In what is yet another remake of "The Jungle Book," Warner Bros. has released the first trailer for "Mowgli," directed by Andy Serkis, he of "The Lord of the Rings" fame. What’s the difference between this version and the multiple others, you ask? Well, this one is giving me mild nightmares.
Serkis was originally trying to release this version before the 2016 Disney remake, but Walt’s minions beat him out -- and brought in a casual $966 million worldwide. Is two years enough time to wipe your palette clean of this story?
This take is earning its PG-13 rating (versus the PG Disney version by Jon Favreau) by giving the original narrative a closer read. Rudyard Kipling published “The Jungle Book” in 1984 as a collection of stories about the man-cub Mowgli and his relationship with the world around him. What didn’t make it into Disney’s adaptations were the dark political and societal undertones that Kipling laced throughout his writing.
Kipling grew up in England and moved to India to work for almost seven years; he drew a lot of inspiration for his stories from his own childhood and his experience with human nature and the Indian jungle.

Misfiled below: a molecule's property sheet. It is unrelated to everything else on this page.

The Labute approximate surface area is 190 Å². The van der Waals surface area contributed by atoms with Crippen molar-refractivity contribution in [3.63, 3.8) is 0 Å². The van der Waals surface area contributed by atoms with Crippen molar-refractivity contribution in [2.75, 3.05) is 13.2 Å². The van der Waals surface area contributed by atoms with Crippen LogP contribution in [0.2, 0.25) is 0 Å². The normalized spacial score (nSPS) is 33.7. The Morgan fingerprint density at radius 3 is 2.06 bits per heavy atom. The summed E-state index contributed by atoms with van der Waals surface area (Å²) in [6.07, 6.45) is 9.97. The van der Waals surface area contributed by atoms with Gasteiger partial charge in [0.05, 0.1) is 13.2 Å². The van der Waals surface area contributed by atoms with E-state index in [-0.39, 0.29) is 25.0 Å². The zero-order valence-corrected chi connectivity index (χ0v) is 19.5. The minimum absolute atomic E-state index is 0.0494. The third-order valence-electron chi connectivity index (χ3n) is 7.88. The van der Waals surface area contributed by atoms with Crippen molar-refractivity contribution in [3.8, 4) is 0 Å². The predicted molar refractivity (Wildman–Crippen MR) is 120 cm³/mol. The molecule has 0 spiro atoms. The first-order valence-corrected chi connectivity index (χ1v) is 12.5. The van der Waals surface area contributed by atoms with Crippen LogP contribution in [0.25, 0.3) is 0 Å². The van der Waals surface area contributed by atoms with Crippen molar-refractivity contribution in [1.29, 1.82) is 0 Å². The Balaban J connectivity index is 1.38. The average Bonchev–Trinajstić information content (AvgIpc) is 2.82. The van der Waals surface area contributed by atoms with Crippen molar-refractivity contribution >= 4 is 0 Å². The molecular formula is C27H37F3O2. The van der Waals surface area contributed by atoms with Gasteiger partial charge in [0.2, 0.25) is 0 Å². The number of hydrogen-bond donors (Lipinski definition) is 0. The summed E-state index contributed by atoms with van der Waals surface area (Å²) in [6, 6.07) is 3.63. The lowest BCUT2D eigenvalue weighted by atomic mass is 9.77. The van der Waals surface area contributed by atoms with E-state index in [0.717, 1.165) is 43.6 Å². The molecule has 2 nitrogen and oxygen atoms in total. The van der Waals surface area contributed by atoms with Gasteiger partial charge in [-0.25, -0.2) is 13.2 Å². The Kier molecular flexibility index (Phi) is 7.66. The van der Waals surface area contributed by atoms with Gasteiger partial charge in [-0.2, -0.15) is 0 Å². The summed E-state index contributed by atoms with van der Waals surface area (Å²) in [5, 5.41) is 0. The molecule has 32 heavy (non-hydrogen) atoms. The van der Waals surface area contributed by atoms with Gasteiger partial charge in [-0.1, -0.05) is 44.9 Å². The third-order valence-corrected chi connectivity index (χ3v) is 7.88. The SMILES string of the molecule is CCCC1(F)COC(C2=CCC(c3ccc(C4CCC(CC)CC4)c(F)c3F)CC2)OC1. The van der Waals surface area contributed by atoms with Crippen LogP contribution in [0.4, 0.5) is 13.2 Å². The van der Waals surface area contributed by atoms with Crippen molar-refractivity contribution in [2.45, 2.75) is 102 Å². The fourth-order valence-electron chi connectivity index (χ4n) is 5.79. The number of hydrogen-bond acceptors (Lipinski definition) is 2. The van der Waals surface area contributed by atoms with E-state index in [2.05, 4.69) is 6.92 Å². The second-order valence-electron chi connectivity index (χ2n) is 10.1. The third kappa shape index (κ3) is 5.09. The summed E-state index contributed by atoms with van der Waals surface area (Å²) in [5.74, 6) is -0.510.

This new movie seems to be drawing a lot more of its subject matter from Kipling’s ideas, granting Mowgli’s identity a larger spotlight.
We actually see the village Mowgli presumably came from, which is just barely introduced in past versions. He is interacting with his fellow humans now (or, maybe “interacting” is the wrong word -- he’s, like, locked in a cage for the first few frames of the trailer), most likely opening the door for Serkis to explore the themes that are so prevalent in the original stories, like abandonment and one’s place in a community.
It doesn’t seem like we’ll get any of the comic relief that we’ve come to expect from Baloo the bear, who Serkis himself will lend his voice to. (Friendly reminder that he was previously Gollum in the “Lord of the Rings” franchise and Caesar in “Planet of The Apes.”)
In fact, Serkis says that in the original story, Baloo acted more as a “drill sergeant” to keep Mowgli in line rather than a frivolous friend. I would assume we won’t be hearing “Bare Necessities” this time around.
“The ambition for this project is huge. What we are attempting is an unprecedented level of psychological and emotional nuance in morphing the phenomenal performances of our cast into the facial expressions of our animals,” Serkis told The Independent.
Uh, yeah, you did it, Serkis. Benedict Cumberbatch and Cate Blanchett as their respective voice roles as Shere Khan the tiger and Kaa the python give me goosebumps.
In Serkis’ words, “It’s not so much a child’s fairytale. There’s no singing or dancing by the animals, that’s for sure.”
I’ll attest to that. I’m kind of scared of it.
See the movie in full when it’s released on October 19, but maybe throw on the animated film for your kids while you’re gone.